“Salt is good, but if the salt loses its flavor, how will you season it? Have salt in yourselves, and have peace with one another.”
~ Mark 9:50
Pass the salt please. How many times have you heard that phrase at the meal table? But, have you really researched deeper into the word “salt”? Let's dig below the surface, rather than just stay at the salt shaker on the table.
According to Wikipedia, “Some of the earliest evidence of salt processing dates back to around 6,000 years ago, when people living in Romania were boiling spring water to extract the salts”. They also wrote that a “saltworks in China has been found which dates to approximately the same period.”
Salt is unlike any other mineral, and there is a variety of uses for it. Some of them are: a preservative for food, especially meat; a healing substance; it creates thirst; and it adds flavoring to our food. In ancient times, it also was used as an article of trade and trading routes were established to transport it. Wikipedia went on to say that, “Salt has long held an important place in religion and culture”.
In the Old Testament, in the Book of 2 Kings, a miracle is recorded regarding the use of salt. To summarize the miracle: the leaders of Jericho went to Elisha and told him that they had a problem with their water. It was bad water, therefore the land was not being productive. Elisha told them to “bring me a new bowl with salt in it.” When Elisha was given the new bowl of salt, he went out to the “spring that supplied the town with water and threw the salt into it.” The water was made clean and pure.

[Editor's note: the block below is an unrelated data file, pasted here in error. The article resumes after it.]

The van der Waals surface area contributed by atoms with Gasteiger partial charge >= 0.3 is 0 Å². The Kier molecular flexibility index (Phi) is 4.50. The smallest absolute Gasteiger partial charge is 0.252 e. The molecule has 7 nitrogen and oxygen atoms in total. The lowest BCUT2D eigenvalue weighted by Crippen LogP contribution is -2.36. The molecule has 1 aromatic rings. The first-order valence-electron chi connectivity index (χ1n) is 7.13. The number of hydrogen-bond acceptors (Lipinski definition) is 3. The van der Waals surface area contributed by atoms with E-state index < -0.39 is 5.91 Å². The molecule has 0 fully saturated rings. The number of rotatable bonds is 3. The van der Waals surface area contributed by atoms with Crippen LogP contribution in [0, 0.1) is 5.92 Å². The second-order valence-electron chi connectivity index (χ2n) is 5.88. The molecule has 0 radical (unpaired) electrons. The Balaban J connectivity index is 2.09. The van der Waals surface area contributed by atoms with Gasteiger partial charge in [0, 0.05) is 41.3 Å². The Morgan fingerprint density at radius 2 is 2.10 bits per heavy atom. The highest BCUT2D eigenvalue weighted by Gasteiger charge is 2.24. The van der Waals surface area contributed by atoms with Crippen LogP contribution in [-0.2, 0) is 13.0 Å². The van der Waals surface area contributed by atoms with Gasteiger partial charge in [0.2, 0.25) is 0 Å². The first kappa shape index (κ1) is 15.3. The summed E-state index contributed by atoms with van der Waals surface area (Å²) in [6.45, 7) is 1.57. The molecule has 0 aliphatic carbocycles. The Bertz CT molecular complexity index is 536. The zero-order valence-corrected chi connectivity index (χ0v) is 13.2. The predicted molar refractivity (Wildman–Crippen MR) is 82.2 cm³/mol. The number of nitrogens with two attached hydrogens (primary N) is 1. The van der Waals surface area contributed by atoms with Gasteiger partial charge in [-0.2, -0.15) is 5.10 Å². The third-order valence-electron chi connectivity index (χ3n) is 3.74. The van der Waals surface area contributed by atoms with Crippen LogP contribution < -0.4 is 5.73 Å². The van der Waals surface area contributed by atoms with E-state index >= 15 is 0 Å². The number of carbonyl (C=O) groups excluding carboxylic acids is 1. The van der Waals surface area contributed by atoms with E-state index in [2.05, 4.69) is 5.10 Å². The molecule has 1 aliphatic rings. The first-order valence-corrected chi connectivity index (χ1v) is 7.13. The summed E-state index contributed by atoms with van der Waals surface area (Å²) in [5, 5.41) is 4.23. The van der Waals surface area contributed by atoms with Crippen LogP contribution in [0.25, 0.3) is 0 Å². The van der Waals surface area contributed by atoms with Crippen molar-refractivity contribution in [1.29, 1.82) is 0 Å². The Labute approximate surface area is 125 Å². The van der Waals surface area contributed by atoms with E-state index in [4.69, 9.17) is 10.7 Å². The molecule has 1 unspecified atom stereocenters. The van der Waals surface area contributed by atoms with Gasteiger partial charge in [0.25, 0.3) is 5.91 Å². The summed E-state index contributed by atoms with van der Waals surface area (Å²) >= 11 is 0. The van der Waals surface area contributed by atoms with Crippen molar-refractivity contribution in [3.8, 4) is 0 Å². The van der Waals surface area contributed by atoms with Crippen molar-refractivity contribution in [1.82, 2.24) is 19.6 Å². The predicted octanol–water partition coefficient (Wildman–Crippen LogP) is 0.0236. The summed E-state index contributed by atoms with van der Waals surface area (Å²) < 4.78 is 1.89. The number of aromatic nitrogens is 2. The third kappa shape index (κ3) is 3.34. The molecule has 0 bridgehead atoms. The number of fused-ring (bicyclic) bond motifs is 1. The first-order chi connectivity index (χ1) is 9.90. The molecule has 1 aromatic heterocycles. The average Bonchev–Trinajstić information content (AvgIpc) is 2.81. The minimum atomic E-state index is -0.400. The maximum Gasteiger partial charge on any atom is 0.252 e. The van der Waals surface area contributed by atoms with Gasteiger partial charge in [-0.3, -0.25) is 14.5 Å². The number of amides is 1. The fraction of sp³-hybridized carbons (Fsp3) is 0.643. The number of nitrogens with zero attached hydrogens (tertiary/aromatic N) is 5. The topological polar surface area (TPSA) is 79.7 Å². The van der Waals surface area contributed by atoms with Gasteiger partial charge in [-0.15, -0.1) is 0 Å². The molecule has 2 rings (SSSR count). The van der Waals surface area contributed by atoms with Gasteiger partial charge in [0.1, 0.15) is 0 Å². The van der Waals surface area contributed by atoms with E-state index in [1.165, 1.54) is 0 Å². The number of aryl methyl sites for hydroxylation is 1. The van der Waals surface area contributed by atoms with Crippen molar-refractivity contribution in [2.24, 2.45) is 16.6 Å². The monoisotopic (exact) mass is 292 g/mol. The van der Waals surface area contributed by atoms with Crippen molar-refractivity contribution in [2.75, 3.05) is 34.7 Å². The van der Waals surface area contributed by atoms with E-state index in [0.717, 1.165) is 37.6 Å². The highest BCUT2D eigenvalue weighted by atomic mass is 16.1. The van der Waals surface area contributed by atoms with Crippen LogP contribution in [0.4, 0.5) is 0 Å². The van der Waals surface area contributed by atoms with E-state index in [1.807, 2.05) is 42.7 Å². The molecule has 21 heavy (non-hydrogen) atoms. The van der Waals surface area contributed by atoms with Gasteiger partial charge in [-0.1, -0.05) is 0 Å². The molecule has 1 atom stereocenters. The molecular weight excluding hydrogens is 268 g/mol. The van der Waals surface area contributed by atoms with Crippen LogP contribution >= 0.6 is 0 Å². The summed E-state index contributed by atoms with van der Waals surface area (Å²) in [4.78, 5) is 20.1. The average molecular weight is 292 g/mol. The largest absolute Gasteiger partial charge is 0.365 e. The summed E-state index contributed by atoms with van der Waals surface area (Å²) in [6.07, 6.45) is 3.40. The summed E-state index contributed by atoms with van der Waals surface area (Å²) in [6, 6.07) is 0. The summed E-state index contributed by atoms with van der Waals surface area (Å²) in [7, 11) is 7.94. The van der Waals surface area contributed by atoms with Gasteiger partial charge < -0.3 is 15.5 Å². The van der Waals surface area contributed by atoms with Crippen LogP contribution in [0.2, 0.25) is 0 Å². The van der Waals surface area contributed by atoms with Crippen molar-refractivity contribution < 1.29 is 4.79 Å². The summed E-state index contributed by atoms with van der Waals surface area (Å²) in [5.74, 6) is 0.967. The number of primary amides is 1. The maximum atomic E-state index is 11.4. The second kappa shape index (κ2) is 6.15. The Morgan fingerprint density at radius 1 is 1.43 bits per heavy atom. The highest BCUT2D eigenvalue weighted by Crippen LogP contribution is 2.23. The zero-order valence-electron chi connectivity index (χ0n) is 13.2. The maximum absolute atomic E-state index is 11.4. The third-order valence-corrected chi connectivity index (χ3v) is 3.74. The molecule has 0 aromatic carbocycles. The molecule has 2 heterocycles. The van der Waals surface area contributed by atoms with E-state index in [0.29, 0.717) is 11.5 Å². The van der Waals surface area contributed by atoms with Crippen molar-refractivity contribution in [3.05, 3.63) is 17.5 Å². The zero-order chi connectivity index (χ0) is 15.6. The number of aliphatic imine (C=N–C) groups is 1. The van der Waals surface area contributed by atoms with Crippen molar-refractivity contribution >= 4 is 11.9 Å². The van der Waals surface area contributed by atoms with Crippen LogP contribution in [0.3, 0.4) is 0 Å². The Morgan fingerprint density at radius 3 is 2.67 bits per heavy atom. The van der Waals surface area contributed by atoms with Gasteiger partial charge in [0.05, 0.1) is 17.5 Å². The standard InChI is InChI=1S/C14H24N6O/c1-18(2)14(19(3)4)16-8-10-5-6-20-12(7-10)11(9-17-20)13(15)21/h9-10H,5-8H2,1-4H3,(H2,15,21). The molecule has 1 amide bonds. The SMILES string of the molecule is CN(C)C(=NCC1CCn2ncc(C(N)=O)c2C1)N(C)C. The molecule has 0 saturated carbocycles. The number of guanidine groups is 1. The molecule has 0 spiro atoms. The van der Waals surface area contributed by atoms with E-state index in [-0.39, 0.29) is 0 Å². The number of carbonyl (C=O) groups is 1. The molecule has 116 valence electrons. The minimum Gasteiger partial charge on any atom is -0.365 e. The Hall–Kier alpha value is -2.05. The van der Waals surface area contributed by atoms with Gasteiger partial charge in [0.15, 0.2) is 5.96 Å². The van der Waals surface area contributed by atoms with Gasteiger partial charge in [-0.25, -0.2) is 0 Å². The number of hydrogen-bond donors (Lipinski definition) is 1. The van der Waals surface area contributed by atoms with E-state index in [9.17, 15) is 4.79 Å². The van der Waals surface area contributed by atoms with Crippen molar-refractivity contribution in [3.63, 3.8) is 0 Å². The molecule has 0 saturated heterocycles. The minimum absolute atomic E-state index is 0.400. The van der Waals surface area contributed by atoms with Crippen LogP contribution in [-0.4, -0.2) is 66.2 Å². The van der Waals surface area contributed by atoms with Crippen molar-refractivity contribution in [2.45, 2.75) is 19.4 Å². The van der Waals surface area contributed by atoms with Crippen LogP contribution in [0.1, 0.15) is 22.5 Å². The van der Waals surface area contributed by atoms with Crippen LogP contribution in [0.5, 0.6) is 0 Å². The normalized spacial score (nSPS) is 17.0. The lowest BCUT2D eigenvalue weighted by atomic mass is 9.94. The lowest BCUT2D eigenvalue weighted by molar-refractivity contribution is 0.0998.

In the New Testament, in the Book of Matthew, Jesus was teaching and brought up the word “salt” in a different way. He taught that His believers are the “salt of the earth”. However, in the same verse, Jesus continued teaching by giving us a warning. He asked, “But what good is salt if it has lost its flavor?” He also asked them, “Could you make it salty again?” In the same verse, He went on to say, “It will be thrown out and trampled underfoot as worthless.” A footnote in my Bible says, “If Christians make no effort to affect the world around them, they are of little value to God.”(NLT)
So, how should Christians exist as the “salt of the earth”? A few examples are: we should preserve God's Word and pass it on to the next generation; we should speak words “with grace, seasoned with salt”, and they should encourage others. We should flavor our surroundings with the brilliant light of Christ shining from within us; we should live clean and purified lives; we should live in a way that others will begin to thirst for the knowledge and wisdom of God's Word.
As servants of Jesus Christ, may we always keep focused to remain in Him and continue to be the “salt of the earth”. Millie Stamm has written: “We are a savoring influence, a preservation in the world against evil.” She went on to say, “Our influence should have an effect for Jesus Christ on those about us.”
May we glorify Him each day of our life through our thoughts, words, and actions as we pour out “salt” along our pathway!
Lord God, thank You for showing us how to live our life so we can be a godly influence to others. Help us to remain to be the “salt of the earth” and never lose our purpose. Amen.
~ Ann Brock Ludington